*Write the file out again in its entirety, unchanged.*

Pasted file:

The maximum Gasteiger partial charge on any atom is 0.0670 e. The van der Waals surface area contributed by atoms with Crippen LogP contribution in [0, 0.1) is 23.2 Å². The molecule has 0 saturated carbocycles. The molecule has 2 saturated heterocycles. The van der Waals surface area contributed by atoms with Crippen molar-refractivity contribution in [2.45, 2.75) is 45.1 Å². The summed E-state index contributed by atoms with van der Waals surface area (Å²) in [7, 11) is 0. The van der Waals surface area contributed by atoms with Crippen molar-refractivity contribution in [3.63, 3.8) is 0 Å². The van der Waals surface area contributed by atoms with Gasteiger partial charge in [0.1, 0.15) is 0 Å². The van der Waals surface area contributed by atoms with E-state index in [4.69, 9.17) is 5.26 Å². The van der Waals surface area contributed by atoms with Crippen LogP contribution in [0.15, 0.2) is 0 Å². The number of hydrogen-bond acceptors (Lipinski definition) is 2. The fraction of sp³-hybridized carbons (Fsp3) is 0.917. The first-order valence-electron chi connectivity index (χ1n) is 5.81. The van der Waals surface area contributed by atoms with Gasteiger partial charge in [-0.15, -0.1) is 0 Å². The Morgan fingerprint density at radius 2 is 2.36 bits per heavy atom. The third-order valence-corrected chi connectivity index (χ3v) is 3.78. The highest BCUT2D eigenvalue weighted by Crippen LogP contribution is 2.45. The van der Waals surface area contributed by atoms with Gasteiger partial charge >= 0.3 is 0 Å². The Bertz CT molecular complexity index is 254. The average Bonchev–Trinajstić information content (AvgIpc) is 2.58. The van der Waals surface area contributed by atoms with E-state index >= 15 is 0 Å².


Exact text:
The maximum Gasteiger partial charge on any atom is 0.0670 e. The van der Waals surface area contributed by atoms with Crippen LogP contribution in [0, 0.1) is 23.2 Å². The molecule has 0 saturated carbocycles. The molecule has 2 saturated heterocycles. The van der Waals surface area contributed by atoms with Crippen molar-refractivity contribution in [2.45, 2.75) is 45.1 Å². The summed E-state index contributed by atoms with van der Waals surface area (Å²) in [7, 11) is 0. The van der Waals surface area contributed by atoms with Crippen molar-refractivity contribution in [3.63, 3.8) is 0 Å². The van der Waals surface area contributed by atoms with Gasteiger partial charge in [0.1, 0.15) is 0 Å². The van der Waals surface area contributed by atoms with E-state index in [4.69, 9.17) is 5.26 Å². The van der Waals surface area contributed by atoms with Crippen LogP contribution in [0.15, 0.2) is 0 Å². The number of hydrogen-bond acceptors (Lipinski definition) is 2. The fraction of sp³-hybridized carbons (Fsp3) is 0.917. The first-order valence-electron chi connectivity index (χ1n) is 5.81. The van der Waals surface area contributed by atoms with Gasteiger partial charge in [-0.15, -0.1) is 0 Å². The Morgan fingerprint density at radius 2 is 2.36 bits per heavy atom. The third-order valence-corrected chi connectivity index (χ3v) is 3.78. The highest BCUT2D eigenvalue weighted by Crippen LogP contribution is 2.45. The van der Waals surface area contributed by atoms with Gasteiger partial charge >= 0.3 is 0 Å². The Bertz CT molecular complexity index is 254. The average Bonchev–Trinajstić information content (AvgIpc) is 2.58. The van der Waals surface area contributed by atoms with E-state index >= 15 is 0 Å².